Daily Market Update – October 7, 2014 (CLose)

It’s hard to say whether yesterday was a disappointment or not.

While it’s true that the early morning gain never quite survived, neither did it give way to any kind of tangible profit taking.

But even if you had doubts about yesterday, there can’t be any about today.

This morning appeared ready to start exactly where yesterday left off. The market was pretty ambivalent yesterday and had a hard time deciding whether to finish higher or lower. This morning it looked as if there would be a mildly lower opening with no real news to fuel anything.

That changed, but without any real obvious reason and the market ended with another of these 200+ point moves, but in the wrong direction, unless you’re really into volatility.

Even I’m not that into volatility.

While yesterday had the Hewlett Packard news which by all appearances was a dizzying spin of why the split up was a reflection of Hewlett Packard’s success, today had nothing.

Other than all of the scheduled speakers this week and tomorrow’s FOMC Statement release, that pretty much describes the rest of the week.

In the meantime the market had been sitting just short of the mid-way point for its 2 year pattern of mini-corrections. It was getting ready to start the morning about 2.3% below its high from a few weeks ago, so it was really anyone’s guess where the next stop would be be.

Tomorrow morning the only thing to guess is whether we will see the market takes us to and perhaps beyond that 5% mini-correction level that we last saw at the very end of July, as the market ended today about 3.6% below its high.

Tomorrow comes the next challenge.

With the anticipation for the last FOMC Statement being so focused on the phrase “considerable time,” as it was being used to describe when the increase in interest rates would start, somewhere along the line will come the realization that with each passing month, by definition that “considerable time” has been shortened by a month.

Sooner or later there will be no time left and rates will go higher.

Although it shouldn’t come as a surprise, you can be reasonably assured that the market will react as if it was a surprise and then will bounce back from the shock that should never have been a shock.

But that scenario may not have to play out for so
me considerable time.

What will play out almost immediately will be earnings, that really get going tomorrow, even though the traditional leader of the season, Alcoa is no longer in the DJIA.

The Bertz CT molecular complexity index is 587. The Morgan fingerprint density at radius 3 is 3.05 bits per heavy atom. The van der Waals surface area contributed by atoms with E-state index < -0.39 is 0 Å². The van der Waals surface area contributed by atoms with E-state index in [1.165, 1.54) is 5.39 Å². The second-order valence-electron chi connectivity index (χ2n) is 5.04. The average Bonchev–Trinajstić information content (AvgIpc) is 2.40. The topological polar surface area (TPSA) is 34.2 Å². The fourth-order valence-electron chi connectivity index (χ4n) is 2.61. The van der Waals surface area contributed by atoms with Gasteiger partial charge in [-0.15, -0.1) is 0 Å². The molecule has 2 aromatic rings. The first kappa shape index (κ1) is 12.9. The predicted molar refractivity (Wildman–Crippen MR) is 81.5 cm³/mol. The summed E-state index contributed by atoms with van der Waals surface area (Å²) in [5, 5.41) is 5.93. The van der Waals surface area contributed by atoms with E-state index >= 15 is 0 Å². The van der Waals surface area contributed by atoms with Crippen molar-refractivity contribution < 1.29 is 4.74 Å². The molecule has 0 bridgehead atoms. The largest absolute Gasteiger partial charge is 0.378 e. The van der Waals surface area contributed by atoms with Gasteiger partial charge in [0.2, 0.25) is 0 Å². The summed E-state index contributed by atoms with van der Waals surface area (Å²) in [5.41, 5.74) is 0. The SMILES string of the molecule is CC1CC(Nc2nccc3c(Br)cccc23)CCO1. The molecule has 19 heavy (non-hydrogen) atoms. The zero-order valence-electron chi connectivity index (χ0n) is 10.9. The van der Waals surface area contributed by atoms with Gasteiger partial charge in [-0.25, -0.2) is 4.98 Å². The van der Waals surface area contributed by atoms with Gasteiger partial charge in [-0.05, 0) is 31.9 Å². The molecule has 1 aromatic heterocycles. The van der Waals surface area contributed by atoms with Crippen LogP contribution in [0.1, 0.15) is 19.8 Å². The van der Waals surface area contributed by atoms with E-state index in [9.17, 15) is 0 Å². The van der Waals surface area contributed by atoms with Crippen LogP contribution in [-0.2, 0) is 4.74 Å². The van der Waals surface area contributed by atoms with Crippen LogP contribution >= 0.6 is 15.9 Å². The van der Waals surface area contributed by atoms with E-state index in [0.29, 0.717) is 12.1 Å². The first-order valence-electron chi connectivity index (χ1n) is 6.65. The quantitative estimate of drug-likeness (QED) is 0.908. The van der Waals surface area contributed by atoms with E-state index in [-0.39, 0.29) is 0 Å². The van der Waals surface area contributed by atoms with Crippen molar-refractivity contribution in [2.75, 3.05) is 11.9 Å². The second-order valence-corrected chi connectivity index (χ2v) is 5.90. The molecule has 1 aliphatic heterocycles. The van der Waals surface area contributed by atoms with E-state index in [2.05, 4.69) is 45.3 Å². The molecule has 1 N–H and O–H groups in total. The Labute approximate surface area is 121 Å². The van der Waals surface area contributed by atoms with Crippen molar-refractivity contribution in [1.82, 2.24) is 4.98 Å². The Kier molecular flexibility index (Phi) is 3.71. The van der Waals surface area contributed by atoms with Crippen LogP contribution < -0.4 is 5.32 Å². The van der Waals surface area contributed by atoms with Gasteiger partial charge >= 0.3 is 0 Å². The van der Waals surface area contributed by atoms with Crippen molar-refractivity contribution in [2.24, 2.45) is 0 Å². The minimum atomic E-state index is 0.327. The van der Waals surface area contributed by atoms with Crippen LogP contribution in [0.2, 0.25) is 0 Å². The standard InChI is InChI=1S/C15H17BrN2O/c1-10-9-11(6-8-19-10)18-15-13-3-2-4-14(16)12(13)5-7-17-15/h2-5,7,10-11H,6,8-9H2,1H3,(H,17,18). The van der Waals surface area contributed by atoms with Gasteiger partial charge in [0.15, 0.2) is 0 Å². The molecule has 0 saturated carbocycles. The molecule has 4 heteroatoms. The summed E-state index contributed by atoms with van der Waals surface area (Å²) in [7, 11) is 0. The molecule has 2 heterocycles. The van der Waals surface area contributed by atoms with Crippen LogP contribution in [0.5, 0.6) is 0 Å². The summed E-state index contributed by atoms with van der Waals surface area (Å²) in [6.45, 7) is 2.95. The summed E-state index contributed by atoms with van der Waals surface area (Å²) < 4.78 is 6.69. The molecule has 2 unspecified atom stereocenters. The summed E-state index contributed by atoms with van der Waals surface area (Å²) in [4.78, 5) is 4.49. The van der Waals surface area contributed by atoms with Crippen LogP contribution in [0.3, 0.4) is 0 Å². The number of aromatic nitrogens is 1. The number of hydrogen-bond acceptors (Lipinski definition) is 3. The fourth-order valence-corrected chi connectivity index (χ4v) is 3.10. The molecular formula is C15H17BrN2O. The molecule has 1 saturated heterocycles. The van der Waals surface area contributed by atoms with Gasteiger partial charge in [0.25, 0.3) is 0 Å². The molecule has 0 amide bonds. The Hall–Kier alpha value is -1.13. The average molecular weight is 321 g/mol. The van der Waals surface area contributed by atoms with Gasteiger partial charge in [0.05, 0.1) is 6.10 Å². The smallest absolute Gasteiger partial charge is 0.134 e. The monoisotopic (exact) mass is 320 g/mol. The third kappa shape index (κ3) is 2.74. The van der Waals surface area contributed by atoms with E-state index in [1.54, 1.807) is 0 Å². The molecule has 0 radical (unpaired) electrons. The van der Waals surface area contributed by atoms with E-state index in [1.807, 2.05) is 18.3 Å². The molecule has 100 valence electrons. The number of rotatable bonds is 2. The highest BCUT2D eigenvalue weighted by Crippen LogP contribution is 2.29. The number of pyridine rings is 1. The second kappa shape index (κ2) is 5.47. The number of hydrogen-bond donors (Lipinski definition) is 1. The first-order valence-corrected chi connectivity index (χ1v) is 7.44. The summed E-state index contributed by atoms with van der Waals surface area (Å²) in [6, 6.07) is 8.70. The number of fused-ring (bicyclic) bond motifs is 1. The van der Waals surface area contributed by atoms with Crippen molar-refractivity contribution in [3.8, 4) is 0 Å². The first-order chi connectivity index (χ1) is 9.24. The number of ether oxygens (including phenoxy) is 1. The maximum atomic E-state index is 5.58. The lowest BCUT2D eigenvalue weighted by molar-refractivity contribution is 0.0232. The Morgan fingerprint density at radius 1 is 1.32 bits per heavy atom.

This earnings period will be interesting because the likelihood is that retail will have some good news, but energy will have some bad news, especially as it gives forward guidance.

If you asked anyone what the future would hold for the energy sector, given all of the geo-political risk, they would have had to have been crazy to not believe that the future for profits was incredibly bright. But this period in time is markedly different, as even with all of the world’s craziness energy prices (and precious metals) are plummeting.

They will surely go up at some point, but as the expression goes “if not now, when?”

After a couple of purchases yesterday, I wouldn’t have minded adding some others for the week, but am still not committed to it. If anything, I may be interested in buying back some of last week’s assigned positions, but I’m not too convinced that I’ll have much interest to break out beyond those names at the moment. As the afternoon progressed and there was a sell-off on top of the already weak numbers, there was even less reason to make those purchases.

As has become the pattern of late, unless there’s a spike higher to open a session, giving an opportunity to sell calls, the likelihood is that sitting back and watching to see how that early trading evolves is the way to go. That was definitely the way to go today and it was also a good idea to resist anything looking like a value.

With the exception of last Friday when the market indicated higher and stayed that way, these early morning trading patterns have had very poor predictive value. Lower opening trading hasn’t offered much in the way of value and higher opens haven’t led to higher closes, for the most part.

I had suspected that the typical FOMC pattern would be in play today, unless, as last month, someone thought to have an inside track, such as the Wall Street Journal’s Jon Hilsenrath, offers an opinion on what tomorrow will bring. Otherwise, there was very little reason to suspect any kind of accentuated movement in either direction, as most traders are playing very conservatively now.

Most of the time that’s not too bad of an idea.

Today, though, they were neither conservative nor in panic, but maybe a blow off from some kind of panic is better than this seemingly unwarranted syncopated sell-off that has been going on for the past three weeks.

But who knows, maybe Janet Yellen will give us a brief respite tomorrow.